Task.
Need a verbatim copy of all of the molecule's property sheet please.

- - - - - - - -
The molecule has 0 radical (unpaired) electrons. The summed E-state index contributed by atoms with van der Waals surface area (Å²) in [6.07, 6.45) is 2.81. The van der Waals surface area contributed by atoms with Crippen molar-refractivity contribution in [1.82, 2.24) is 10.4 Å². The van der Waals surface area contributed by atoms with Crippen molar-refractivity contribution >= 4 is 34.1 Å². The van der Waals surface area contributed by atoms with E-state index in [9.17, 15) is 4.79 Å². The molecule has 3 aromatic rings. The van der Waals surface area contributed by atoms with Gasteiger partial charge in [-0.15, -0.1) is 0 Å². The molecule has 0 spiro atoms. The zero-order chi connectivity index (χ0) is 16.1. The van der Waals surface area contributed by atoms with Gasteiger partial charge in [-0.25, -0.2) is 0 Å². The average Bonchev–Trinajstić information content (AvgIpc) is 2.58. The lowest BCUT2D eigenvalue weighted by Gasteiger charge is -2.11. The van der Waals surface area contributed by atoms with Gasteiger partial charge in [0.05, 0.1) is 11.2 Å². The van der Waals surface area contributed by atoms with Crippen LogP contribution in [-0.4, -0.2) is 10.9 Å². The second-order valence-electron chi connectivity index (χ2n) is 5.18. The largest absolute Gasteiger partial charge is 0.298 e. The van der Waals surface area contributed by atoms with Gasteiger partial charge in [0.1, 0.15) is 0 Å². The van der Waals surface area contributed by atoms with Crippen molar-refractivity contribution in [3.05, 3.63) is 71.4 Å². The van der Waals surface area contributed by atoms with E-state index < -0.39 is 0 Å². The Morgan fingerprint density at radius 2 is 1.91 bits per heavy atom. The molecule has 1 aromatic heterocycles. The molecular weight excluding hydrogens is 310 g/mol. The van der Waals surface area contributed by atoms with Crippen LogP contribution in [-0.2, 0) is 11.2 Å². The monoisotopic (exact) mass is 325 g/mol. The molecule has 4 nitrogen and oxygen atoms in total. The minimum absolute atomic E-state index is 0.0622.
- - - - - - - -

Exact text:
The molecule has 0 radical (unpaired) electrons. The summed E-state index contributed by atoms with van der Waals surface area (Å²) in [6.07, 6.45) is 2.81. The van der Waals surface area contributed by atoms with Crippen molar-refractivity contribution in [1.82, 2.24) is 10.4 Å². The van der Waals surface area contributed by atoms with Crippen molar-refractivity contribution >= 4 is 34.1 Å². The van der Waals surface area contributed by atoms with E-state index in [9.17, 15) is 4.79 Å². The molecule has 3 aromatic rings. The van der Waals surface area contributed by atoms with Gasteiger partial charge in [-0.15, -0.1) is 0 Å². The molecule has 0 spiro atoms. The zero-order chi connectivity index (χ0) is 16.1. The van der Waals surface area contributed by atoms with Gasteiger partial charge in [-0.25, -0.2) is 0 Å². The average Bonchev–Trinajstić information content (AvgIpc) is 2.58. The lowest BCUT2D eigenvalue weighted by Gasteiger charge is -2.11. The van der Waals surface area contributed by atoms with Gasteiger partial charge in [0.05, 0.1) is 11.2 Å². The van der Waals surface area contributed by atoms with Crippen LogP contribution in [-0.4, -0.2) is 10.9 Å². The second-order valence-electron chi connectivity index (χ2n) is 5.18. The largest absolute Gasteiger partial charge is 0.298 e. The van der Waals surface area contributed by atoms with Gasteiger partial charge in [0.1, 0.15) is 0 Å². The van der Waals surface area contributed by atoms with Crippen molar-refractivity contribution in [3.05, 3.63) is 71.4 Å². The van der Waals surface area contributed by atoms with E-state index < -0.39 is 0 Å². The Morgan fingerprint density at radius 2 is 1.91 bits per heavy atom. The molecule has 1 aromatic heterocycles. The molecular weight excluding hydrogens is 310 g/mol. The van der Waals surface area contributed by atoms with Crippen LogP contribution in [-0.2, 0) is 11.2 Å². The monoisotopic (exact) mass is 325 g/mol. The molecule has 4 nitrogen and oxygen atoms in total. The minimum absolute atomic E-state index is 0.0622.